“The day I realised music could change the world”

Billy Bragg – among my heroes, and definitely one of the reasons I critique (and, fair to say, criticise) the US to its face – has an article in today’s Guardian.

Back in the late 70s, I was working in an office, a place of casual racism and homophobia. I never spoke out against it because I felt I was in a minority and didn’t want the grief. On the streets, the National Front were marching through immigrant neighbourhoods, stirring up trouble and trying to divide communities.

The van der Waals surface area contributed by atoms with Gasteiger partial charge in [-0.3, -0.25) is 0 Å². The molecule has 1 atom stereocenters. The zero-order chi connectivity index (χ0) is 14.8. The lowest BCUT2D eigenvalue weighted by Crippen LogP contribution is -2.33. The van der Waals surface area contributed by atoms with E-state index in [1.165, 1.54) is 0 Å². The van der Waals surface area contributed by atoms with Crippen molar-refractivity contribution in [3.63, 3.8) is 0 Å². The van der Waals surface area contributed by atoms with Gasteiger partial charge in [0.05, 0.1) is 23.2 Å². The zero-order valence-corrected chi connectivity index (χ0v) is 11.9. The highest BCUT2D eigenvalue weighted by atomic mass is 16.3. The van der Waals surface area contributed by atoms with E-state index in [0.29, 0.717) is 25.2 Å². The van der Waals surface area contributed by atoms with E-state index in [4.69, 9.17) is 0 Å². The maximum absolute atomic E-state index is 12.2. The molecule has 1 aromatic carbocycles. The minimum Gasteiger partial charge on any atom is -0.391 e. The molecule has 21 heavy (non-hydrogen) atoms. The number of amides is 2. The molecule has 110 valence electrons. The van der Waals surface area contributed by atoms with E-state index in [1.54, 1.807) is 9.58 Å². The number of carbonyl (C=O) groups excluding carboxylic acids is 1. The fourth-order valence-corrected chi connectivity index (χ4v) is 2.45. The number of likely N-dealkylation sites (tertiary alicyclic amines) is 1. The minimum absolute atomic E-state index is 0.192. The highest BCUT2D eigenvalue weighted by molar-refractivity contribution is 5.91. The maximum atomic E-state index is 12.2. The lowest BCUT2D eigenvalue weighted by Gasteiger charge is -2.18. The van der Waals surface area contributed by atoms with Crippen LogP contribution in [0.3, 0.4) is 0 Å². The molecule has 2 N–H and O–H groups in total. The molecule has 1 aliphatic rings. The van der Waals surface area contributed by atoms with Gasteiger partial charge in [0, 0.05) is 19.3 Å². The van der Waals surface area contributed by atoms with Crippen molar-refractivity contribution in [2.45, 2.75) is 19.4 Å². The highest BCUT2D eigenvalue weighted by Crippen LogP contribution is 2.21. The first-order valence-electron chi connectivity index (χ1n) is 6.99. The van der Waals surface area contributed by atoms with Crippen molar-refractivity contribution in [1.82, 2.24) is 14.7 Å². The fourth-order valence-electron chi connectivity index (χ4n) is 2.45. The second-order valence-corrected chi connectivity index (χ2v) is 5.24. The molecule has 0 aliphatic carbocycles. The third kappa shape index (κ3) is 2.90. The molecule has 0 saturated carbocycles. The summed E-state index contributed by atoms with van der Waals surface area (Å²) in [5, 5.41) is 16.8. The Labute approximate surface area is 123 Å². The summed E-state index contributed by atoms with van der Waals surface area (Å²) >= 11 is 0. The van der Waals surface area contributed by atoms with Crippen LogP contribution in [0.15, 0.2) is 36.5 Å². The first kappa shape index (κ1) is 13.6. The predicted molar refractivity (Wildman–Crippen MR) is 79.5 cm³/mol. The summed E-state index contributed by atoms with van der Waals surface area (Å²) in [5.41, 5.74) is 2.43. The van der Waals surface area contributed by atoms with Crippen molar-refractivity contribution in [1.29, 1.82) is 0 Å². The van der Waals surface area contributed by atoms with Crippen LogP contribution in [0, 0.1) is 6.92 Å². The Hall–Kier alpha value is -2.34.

I may well have carried on turning a blind eye were it not for the Clash. When their name was added to the bill of the first Rock Against Racism carnival in April 1978, I knew I had to be there. When I arrived at the rally, in east London, I was amazed to see 100,000 young people just like me – one for every vote the National Front had won in the council elections the year before.

It is brief, and it is specific to the UK (the BNP, specifically), but it is still the man who wrote The Great Leap Forward


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